50. I am jealous too! I really loved being a student, although I agree pattern making can be tedious. I am sure it will give you the confidence and know how to draft some things up for yourself, and it sounds like you have the basics of draping, then truing up your pattern down! I don’t think that you have to be a perfectionist when you are doing it for yourself. When you are drafting something for you that you really love you will enjoy it! Awesome notched collar BTW!

    • That’s a good point– I feel much more relaxed sewing for myself than for other people and certainly than sewing for a grade! It won’t be so difficult when I’m drafting for myself, I bet.

  51. Bravo to your for your persistence and good spirits. I tried to take a pattern drafting class here in Baltimore at the city college program about 14 years ago but they were not teaching it during the week that semester. Now I am glad that I didn’t since I too dislike the detail of drafting for a dressform and the computations bore the heck out of me. My lifestyle is so simple that all that it would probably be overkill. But you did make me grateful that I can made adjustments to a commercial pattern to achieve a good fit and I promise not to complain (too much) over the time it takes to make those adjustments.

    • If commercial patterns work for you and you can do what you want to with them, then that’s awesome! I just wanted to learn more about sewing, but everyone else in the class wanted to work in technical design or they wanted to make their own patterns, which is so not me. Some of the other commenters have taken patternmaking classes where they drafted for themselves, which would be a lot more fun!

  52. I’m going to do a pattern making class in 2014! Haven’t enrolled yet, but I will do it!!! A girl from my gym just completed the course and loves it, highly recommended it, so I’ll get some enrolment info from her :)

  53. That’s awesome that you gave this class a try! Even though it may not be for you, some great skills were learned. I had thought about taking a class at FIT, but now I appreciate reading this because I too don’t like the math involved in patternmaking. Also not a fan of homework. Already have a full-time job – evening and weekend time is for sewing fun! I’d hate for sewing to feel like a chore. It’s such a nice escape for me.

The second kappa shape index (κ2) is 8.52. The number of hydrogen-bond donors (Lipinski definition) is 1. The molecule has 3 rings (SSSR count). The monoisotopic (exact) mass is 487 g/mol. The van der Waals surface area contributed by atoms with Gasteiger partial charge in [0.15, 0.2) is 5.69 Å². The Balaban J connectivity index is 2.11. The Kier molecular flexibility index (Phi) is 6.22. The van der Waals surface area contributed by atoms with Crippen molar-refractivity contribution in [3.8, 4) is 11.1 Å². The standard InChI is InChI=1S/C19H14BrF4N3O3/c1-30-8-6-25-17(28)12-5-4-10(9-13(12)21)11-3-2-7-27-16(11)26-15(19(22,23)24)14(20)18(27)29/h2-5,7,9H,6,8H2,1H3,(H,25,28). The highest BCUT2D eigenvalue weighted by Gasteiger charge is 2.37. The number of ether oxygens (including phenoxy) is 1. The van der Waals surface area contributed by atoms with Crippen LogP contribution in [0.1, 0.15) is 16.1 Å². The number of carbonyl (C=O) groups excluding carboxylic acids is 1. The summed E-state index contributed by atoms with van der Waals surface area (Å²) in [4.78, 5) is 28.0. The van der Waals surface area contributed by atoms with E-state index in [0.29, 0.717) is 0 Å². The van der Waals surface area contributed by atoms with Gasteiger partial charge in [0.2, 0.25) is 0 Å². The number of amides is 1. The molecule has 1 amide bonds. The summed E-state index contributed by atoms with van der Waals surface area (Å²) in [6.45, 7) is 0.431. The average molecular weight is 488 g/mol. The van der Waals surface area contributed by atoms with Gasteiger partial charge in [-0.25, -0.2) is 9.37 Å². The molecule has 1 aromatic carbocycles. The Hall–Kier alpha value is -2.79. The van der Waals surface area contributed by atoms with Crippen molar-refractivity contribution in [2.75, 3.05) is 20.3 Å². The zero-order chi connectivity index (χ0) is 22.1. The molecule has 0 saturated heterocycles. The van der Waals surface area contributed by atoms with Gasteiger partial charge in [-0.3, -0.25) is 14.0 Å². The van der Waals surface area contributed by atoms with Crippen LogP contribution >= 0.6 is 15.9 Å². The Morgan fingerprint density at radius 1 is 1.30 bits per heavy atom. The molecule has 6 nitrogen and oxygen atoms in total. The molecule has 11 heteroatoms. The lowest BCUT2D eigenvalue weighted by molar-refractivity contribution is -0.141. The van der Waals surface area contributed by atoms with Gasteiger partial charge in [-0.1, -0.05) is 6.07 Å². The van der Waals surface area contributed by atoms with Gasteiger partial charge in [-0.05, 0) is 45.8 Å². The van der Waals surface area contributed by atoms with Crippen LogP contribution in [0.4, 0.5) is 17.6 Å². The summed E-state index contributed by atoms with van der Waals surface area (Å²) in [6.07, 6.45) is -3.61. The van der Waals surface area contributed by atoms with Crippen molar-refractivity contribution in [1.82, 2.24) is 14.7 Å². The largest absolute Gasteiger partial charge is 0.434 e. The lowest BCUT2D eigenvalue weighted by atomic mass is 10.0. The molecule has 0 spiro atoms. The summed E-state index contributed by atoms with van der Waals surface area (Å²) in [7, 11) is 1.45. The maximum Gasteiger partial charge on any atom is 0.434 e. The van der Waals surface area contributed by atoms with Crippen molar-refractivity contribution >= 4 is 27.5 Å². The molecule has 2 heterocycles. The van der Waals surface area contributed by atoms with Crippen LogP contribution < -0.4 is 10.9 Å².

• I agree completely– sewing is my escape from the everyday grind, so it was kind of silly to turn that into a chore! But I’m thinking about taking another class, maybe a sewing techniques class, that’s more hands’ on and not so math-y.

  54. congrats on finishing! i dont think i could do it now that i know that you can’t wear anything you make… i’m all about the self-gratification at the moment. but congrats for doing what im sure very few home sewists do!

  55. There’s a proper way to add seam allowances?!

  56. rosiewednesday

    This is amazing! Congratulations on finishing the class! That’s a bummer that you weren’t sewing it for yourself, though. The class I’ve been taking is all tailored to me, so I’m getting 3 new garments out of it. I would have been frustrated, too!

  57. I took an evening draping class at the Art Institute (in Chicago) years ago and I was pretty frustrated most of the time. And I never finished the final project! I think it was frustrating because most of the other students were in fashion design (or a related subject) and so they were way ahead of me. And there was very low level teacher contact; like 5 minutes one-on-one in a 2-hour class. But I wish I had stuck to it. I still have my textbooks…sigh. :) Your final project looks well executed – bravo!

  58. This looks like a tough class for anyone, going from 2D to 3D and back again, unless you have awesome spatial skills (I definitely do not). I also have deep respect for anyone who does schooling in addition to working for pay, so clap-clap-clap on that front.

    If you want to use little blowtorches, you can always make creme brulee! :) My grandmother-in-law bought me a mini torch many years ago that I use just for desserts, although jewelry, hm….!

  59. I am glad you completed the class. Sorry to hear that you did not enjoy patternmaking as much. I am not particular good at math, which is my least favorite part on patternmaking. I wonder if you would enjoy draping more.
    I have taken several patternmaking class. The first one was at Moore College. I really enjoyed it, just wished I finished that project. I also have taken some here in SD. I think you would like the class here better. The one class was not math-y at all and it was free.